“Abhimanyu has a very pious heart. He does not differentiate between people at home and people outside. He is equally affable to all. But there were times when I have gone ballistic worrying about his safety as he would saunter off on his own at times, though within the residential compound. However, people working within the compound have grown to look out for him as he is ever-smiling, and most of the times bring him back home,” shares Madhusudan.
Autism is not just a litany of inadequacies. It also has some unexpected strengths. “Autism is a state of being, a unique energy signature. At the lower frequencies the symptoms dominate, and at the higher frequencies of energies, the talents flower,” says Dr Rajalakshmi Kandaswamy, healer and consultant in applied energy medicine.
The most common gift that all children with autism are born with is the gift of telepathy. These children easily tune into the thoughts, feelings and emotions of not only their parents and caregivers, but also of other people whom they feel connected to, across distances and even in other dimensions. Now, if what they are telepathically connecting with is healthy and positive for them, this ability manifests in the form of excellence in healing abilities, art, singing, music and other creative abilities well beyond what may be usually expected for their age, and sometimes intellectual capabilities that scale the ‘genius’ level. There are innumerable autistic savants very gifted in music, in mathematics and other fields. Many of these gifts and talents are purely the result of intense and consistent focus on a particular subject of interest to them. It is the result of tuning in and tapping into the larger field of intelligence which their passionate nature channels in ways that manifest as gifts and talents.
An alternative perspective
Dr Rajalakshmi defines ASD as a spectrum of limiting symptoms that reflects the whole range of fragmented human emotions suppressed in every human being due to emotional policing in the name of “fitting into society and cultural conditioning.”
According to her, the root cause of ASD is energy disturbance. “Autistic beings are a new species on this planet. They are extremely energy sensitive and are born with their connection to the larger field of intelligence very much in place. They remember who they really are, and their connection to this Universal field of Intelligence, or God, to use a more common phrase. Autistic beings are born with the knowingness of their connection to the Infinite and their multi-dimensional and eternal nature,” she says. As per Dr Rajalakshmi, since they are highly sensitive energy beings with poor energy boundaries, more often than not they get affected by the energies of people around them, especially their parents and care-givers. This, in addition to the fact that they are highly telepathic makes them tune in to the thoughts and energies of people and reflect back whatever needs to be healed in the person whose energies they are tuning into.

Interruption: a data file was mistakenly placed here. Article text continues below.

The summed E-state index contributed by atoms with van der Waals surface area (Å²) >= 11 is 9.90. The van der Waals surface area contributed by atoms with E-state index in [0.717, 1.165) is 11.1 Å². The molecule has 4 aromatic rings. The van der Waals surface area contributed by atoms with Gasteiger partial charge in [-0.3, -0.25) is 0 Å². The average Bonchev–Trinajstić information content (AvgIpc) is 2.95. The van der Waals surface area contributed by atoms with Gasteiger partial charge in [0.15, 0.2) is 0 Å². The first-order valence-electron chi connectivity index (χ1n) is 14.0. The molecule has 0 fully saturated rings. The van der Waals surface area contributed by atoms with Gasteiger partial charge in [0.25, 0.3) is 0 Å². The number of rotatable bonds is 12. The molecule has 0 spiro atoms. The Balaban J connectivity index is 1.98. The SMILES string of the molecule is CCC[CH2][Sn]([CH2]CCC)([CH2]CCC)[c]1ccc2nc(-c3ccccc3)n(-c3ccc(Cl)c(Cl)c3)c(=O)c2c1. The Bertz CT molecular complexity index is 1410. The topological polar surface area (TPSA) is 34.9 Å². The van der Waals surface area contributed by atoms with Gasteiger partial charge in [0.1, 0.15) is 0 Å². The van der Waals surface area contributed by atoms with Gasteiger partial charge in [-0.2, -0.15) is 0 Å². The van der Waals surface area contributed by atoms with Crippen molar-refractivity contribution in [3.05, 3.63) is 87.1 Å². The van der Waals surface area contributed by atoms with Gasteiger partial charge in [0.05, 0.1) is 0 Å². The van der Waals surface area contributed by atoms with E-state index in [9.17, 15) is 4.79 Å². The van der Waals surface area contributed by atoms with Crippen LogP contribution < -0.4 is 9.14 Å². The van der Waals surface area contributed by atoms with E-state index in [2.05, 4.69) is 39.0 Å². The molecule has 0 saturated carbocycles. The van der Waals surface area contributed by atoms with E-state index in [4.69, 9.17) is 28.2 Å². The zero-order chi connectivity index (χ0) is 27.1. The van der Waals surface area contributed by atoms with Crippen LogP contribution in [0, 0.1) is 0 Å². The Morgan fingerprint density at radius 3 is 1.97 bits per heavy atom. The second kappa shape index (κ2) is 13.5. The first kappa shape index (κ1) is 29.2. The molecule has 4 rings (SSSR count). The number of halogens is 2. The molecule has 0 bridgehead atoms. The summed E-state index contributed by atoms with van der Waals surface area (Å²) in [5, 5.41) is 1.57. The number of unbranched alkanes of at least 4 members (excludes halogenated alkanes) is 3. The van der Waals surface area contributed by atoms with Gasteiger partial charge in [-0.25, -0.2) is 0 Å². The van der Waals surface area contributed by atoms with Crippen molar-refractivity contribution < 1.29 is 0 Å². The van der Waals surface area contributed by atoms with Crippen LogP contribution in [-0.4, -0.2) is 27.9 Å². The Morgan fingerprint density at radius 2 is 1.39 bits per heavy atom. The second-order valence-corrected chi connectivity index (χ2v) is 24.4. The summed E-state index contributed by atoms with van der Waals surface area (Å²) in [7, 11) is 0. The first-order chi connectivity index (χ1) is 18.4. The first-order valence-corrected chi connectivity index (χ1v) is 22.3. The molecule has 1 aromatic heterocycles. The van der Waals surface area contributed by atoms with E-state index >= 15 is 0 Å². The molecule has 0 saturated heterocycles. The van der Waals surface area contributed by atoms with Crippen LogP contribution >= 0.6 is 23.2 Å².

People on the spectrum are also affected by the energies of the things in their environment including food, pesticides, toxins, often causing issues with digestion and increased susceptibility to illnesses due to poor immunity. Researchers are still not able to put a finger to the exact cause of autism. However, energy healers recognize that there is a soul contract between the child with autism and the parents who give birth to and raise the child. The sooner this contract is recognized and acknowledged, the sooner parents and the child can move on to the specifics of re-defining the contract in a positive, empowering way. This would serve both the child and the parents in a manner that can allow the unique gifts and talents in the autistic child to bloom, and for the child with autism to thrive with joy.
“My eight-year-old autistic son, diagnosed with several other co-morbid health conditions, used to have bouts of severe stomach pains that would leave him and me, both tearful and exhausted. He ate only five things as anything else gave him even more intense stomach pain. He was in pain most of the time and did not consistently respond to therapy,” says Gurgaon-based Sandhya Narula (name changed). One day at the end of her wits listening to her son screaming in pain, Sandhya sat down and prayed for a miracle. Next day, she received an email from a friend, Kavita Chhibber, who shared about her healing journey with pranic healing and the service she has been able to provide for children with autism. This was the miracle Sandhya was looking for. One night as she returned from her healing class, another pain episode kicked in but this time she had her tools ready. The episode that used to last an hour or longer was amazingly over in 15 minutes. “My son stopped crying, came close to me and sat down peacefully. Imagine my delight in knowing that I could do something to ease his pain!” she shares. For the next two months, she religiously did healing two to three times a week for a period of two months before his pain episodes went away.
According to Delhi-based naturopath and medicinal nutritionist, Dr Biswaroop Roy Chowdhury, vaccines cause autism. “Vaccine MMR was banned in many countries across the world in 2001 but it is still prevalent in India. It contains mercury, the most poisonous substance in the world, that affects the neurosystem of a child’s brain,” he says.
“There are two things that help improve an autistic person’s condition – the food he or she takes and other people’s behavior towards him or her. I tell parents of autistic children to keep their patience as it takes time for these conditions to improve,” he says. According to him, autistic children are more visual than auditory. Hence, they respond better to pictures and visuals than sounds. Color also plays a huge part in triggering an autistic child’s efficiency levels.